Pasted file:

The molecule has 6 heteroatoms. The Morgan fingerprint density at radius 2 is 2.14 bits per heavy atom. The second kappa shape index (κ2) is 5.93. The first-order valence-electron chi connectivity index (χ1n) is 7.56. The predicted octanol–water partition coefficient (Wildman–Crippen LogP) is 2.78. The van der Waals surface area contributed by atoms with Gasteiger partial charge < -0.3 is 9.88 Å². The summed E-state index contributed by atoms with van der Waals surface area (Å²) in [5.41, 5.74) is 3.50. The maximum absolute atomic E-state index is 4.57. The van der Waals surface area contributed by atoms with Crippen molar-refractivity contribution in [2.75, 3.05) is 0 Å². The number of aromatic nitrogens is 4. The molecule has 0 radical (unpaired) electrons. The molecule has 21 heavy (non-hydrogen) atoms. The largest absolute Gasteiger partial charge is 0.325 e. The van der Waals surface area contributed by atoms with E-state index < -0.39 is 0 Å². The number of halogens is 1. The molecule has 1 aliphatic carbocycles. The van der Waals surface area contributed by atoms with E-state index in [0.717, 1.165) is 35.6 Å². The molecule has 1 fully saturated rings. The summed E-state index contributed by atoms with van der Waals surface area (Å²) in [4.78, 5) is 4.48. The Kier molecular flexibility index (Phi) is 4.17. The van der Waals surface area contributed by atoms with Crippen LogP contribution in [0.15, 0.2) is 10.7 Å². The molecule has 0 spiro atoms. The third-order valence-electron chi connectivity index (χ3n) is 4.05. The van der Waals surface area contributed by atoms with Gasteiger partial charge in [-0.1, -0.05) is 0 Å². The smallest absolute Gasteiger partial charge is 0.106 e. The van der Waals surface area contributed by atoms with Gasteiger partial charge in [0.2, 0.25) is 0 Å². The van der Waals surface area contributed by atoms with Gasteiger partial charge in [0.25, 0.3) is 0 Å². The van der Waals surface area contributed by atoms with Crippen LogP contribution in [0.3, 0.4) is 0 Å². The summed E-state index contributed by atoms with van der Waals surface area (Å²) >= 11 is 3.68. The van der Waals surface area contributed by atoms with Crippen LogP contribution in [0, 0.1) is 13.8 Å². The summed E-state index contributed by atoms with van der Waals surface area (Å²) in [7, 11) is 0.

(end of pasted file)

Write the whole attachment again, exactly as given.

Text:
The molecule has 6 heteroatoms. The Morgan fingerprint density at radius 2 is 2.14 bits per heavy atom. The second kappa shape index (κ2) is 5.93. The first-order valence-electron chi connectivity index (χ1n) is 7.56. The predicted octanol–water partition coefficient (Wildman–Crippen LogP) is 2.78. The van der Waals surface area contributed by atoms with Gasteiger partial charge < -0.3 is 9.88 Å². The summed E-state index contributed by atoms with van der Waals surface area (Å²) in [5.41, 5.74) is 3.50. The maximum absolute atomic E-state index is 4.57. The van der Waals surface area contributed by atoms with Crippen molar-refractivity contribution in [2.75, 3.05) is 0 Å². The number of aromatic nitrogens is 4. The molecule has 0 radical (unpaired) electrons. The molecule has 21 heavy (non-hydrogen) atoms. The largest absolute Gasteiger partial charge is 0.325 e. The van der Waals surface area contributed by atoms with E-state index < -0.39 is 0 Å². The number of halogens is 1. The molecule has 1 aliphatic carbocycles. The van der Waals surface area contributed by atoms with E-state index in [0.717, 1.165) is 35.6 Å². The molecule has 1 fully saturated rings. The summed E-state index contributed by atoms with van der Waals surface area (Å²) in [4.78, 5) is 4.48. The Kier molecular flexibility index (Phi) is 4.17. The van der Waals surface area contributed by atoms with Crippen LogP contribution in [0.15, 0.2) is 10.7 Å². The molecule has 0 spiro atoms. The third-order valence-electron chi connectivity index (χ3n) is 4.05. The van der Waals surface area contributed by atoms with Gasteiger partial charge in [-0.1, -0.05) is 0 Å². The smallest absolute Gasteiger partial charge is 0.106 e. The van der Waals surface area contributed by atoms with Gasteiger partial charge in [0.2, 0.25) is 0 Å². The van der Waals surface area contributed by atoms with Gasteiger partial charge in [0.25, 0.3) is 0 Å². The van der Waals surface area contributed by atoms with Crippen LogP contribution in [0.3, 0.4) is 0 Å². The summed E-state index contributed by atoms with van der Waals surface area (Å²) >= 11 is 3.68. The van der Waals surface area contributed by atoms with Crippen LogP contribution in [0, 0.1) is 13.8 Å². The summed E-state index contributed by atoms with van der Waals surface area (Å²) in [7, 11) is 0.